Using LDSR81, genetic correlation estimates between WMH and the aforementioned neurological and vascular traits were obtained. A p value < 3.6 × 10−3 correcting for 14 independent phenotypes was considered significant. As genome-wide correlation estimates may miss significant correlations at the regional level (balancing-effect)41, the Bayesian pairwise GWAS approach (GWAS-PW) was applied36. GWAS-PW identifies trait pairs with high posterior probability of association (PPA) with a shared genetic variant (model 3, PPA3 ≥ 0.90). To ensure that PPA3 is unbiased by sample overlap, fgwas v.0.3.6 was run on each pair of traits and the correlation estimated from regions with null association evidence (PPA < 0.20) was used as a correction factor36. Additionally, to estimate the directionality of associations with trait pairs in regions with PPA3 ≥ 0.90, HESS was used to estimate local genetic correlation41.
Mendelian randomization (MR)
For each vascular trait genetic variant (instrument) details were retrieved from the latest largest GWAS (Supplementary Table 2). Only independent SNPs (r2 < 0.10, based on 1000 G EUR panel) reaching genome-wide significance were included as recommended82. Similarly, 25 independent WMH risk variants from the SNP-main effects were used as instruments to test the association of genetically predicted WMH volume with neurological traits. The putative causal effect (βIVW) of an exposure on the outcome was estimated, using the inverse-variance weighting (IVW) method, by the weighted sum of the ratios of beta-coefficients from the SNP-outcome associations for each variant (j) over corresponding beta-coefficients from the SNP-exposure associations (βj). The ratio estimates from each genetic variant were averaged after weighting on the inverse variance (Wj) of βj across L uncorrelated SNPs, implemented as an R package RadialMR (available through CRAN repositories)40.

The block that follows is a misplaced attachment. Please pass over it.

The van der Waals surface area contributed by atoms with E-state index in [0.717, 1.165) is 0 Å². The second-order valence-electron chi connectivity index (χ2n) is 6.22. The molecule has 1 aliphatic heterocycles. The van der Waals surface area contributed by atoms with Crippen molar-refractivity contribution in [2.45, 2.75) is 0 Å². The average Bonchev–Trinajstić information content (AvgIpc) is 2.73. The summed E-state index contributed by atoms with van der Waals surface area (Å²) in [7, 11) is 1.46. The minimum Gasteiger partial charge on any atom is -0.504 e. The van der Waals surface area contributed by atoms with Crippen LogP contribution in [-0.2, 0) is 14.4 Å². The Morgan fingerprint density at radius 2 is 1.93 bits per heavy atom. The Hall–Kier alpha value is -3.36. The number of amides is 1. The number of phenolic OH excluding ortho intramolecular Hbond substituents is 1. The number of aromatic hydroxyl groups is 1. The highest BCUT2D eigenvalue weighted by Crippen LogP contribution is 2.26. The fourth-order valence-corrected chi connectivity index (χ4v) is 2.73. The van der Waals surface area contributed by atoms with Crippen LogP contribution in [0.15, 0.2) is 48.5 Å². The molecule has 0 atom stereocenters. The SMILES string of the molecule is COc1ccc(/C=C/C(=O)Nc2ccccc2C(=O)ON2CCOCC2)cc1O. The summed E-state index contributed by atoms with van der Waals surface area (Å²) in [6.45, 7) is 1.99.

Effect alleles for each risk variant were defined as the allele associated with increase in the corresponding trait values. A p value < 3.6 × 10−3 correcting for 14 independent traits was considered significant. Cochran’s Q statistic was used to test for the presence of heterogeneity (PHet < 0.01) due to horizontal pleiotropy that occurs when instruments exert an effect on the outcome and exposure through independent pathways40. Influential outlier SNPs that have the largest contribution to the global Cochran’s Q statistic are identified by regressing the predicted causal estimate against the inverse-variance weights. After excluding the influential outlier SNPs, the IVW test was repeated along with MR-Egger regression83. Relative goodness of fit of the MR-Egger over the IVW approach was quantified using the QR statistics, which is the ratio of the statistical heterogeneity around the MR-Egger fitted slope divided by the statistical heterogeneity around the IVW slope. A QR close to 1 indicates that MR-Egger is not a better fit to the data and therefore offers no benefit over IVW40. Nonsignificant MR-Egger intercept was used as an indicator to formally rule out horizontal pleiotropy.
Cell and tissue type enrichment analysis